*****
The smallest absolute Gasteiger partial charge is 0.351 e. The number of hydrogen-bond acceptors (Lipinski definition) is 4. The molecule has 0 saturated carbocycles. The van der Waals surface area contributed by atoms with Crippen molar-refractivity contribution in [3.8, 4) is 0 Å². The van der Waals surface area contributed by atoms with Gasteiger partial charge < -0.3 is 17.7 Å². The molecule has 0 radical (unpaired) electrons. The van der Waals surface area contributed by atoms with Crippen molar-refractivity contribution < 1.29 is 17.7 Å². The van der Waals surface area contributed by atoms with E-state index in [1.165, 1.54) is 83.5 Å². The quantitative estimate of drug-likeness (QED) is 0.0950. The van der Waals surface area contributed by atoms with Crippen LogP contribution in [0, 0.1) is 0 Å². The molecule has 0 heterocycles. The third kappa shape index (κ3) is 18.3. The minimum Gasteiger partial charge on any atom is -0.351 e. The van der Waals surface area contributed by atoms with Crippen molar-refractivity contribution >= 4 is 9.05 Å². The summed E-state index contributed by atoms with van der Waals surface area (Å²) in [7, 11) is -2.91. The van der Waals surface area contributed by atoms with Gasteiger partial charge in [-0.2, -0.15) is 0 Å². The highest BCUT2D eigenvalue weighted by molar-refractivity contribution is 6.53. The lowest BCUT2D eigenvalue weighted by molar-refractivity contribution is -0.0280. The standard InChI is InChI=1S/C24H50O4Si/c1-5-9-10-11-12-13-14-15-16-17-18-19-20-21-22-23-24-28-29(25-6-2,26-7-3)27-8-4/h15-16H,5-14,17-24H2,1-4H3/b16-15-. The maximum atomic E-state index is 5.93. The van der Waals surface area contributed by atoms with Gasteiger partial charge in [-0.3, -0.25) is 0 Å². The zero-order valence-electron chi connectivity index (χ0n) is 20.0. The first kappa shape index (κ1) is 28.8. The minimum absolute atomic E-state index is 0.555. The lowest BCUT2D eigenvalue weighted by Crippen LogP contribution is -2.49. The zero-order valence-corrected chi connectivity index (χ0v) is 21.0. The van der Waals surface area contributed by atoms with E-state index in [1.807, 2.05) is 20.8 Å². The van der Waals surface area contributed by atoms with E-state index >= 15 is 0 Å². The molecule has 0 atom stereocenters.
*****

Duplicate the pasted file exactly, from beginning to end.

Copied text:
The smallest absolute Gasteiger partial charge is 0.351 e. The number of hydrogen-bond acceptors (Lipinski definition) is 4. The molecule has 0 saturated carbocycles. The van der Waals surface area contributed by atoms with Crippen molar-refractivity contribution in [3.8, 4) is 0 Å². The van der Waals surface area contributed by atoms with Gasteiger partial charge < -0.3 is 17.7 Å². The molecule has 0 radical (unpaired) electrons. The van der Waals surface area contributed by atoms with Crippen molar-refractivity contribution < 1.29 is 17.7 Å². The van der Waals surface area contributed by atoms with E-state index in [1.165, 1.54) is 83.5 Å². The quantitative estimate of drug-likeness (QED) is 0.0950. The van der Waals surface area contributed by atoms with Crippen LogP contribution in [0, 0.1) is 0 Å². The molecule has 0 heterocycles. The third kappa shape index (κ3) is 18.3. The minimum Gasteiger partial charge on any atom is -0.351 e. The van der Waals surface area contributed by atoms with Crippen molar-refractivity contribution >= 4 is 9.05 Å². The summed E-state index contributed by atoms with van der Waals surface area (Å²) in [7, 11) is -2.91. The van der Waals surface area contributed by atoms with Gasteiger partial charge in [-0.2, -0.15) is 0 Å². The highest BCUT2D eigenvalue weighted by molar-refractivity contribution is 6.53. The lowest BCUT2D eigenvalue weighted by molar-refractivity contribution is -0.0280. The standard InChI is InChI=1S/C24H50O4Si/c1-5-9-10-11-12-13-14-15-16-17-18-19-20-21-22-23-24-28-29(25-6-2,26-7-3)27-8-4/h15-16H,5-14,17-24H2,1-4H3/b16-15-. The maximum atomic E-state index is 5.93. The van der Waals surface area contributed by atoms with Gasteiger partial charge in [-0.3, -0.25) is 0 Å². The zero-order valence-electron chi connectivity index (χ0n) is 20.0. The first kappa shape index (κ1) is 28.8. The minimum absolute atomic E-state index is 0.555. The lowest BCUT2D eigenvalue weighted by Crippen LogP contribution is -2.49. The zero-order valence-corrected chi connectivity index (χ0v) is 21.0. The van der Waals surface area contributed by atoms with E-state index in [1.807, 2.05) is 20.8 Å². The van der Waals surface area contributed by atoms with E-state index >= 15 is 0 Å². The molecule has 0 atom stereocenters.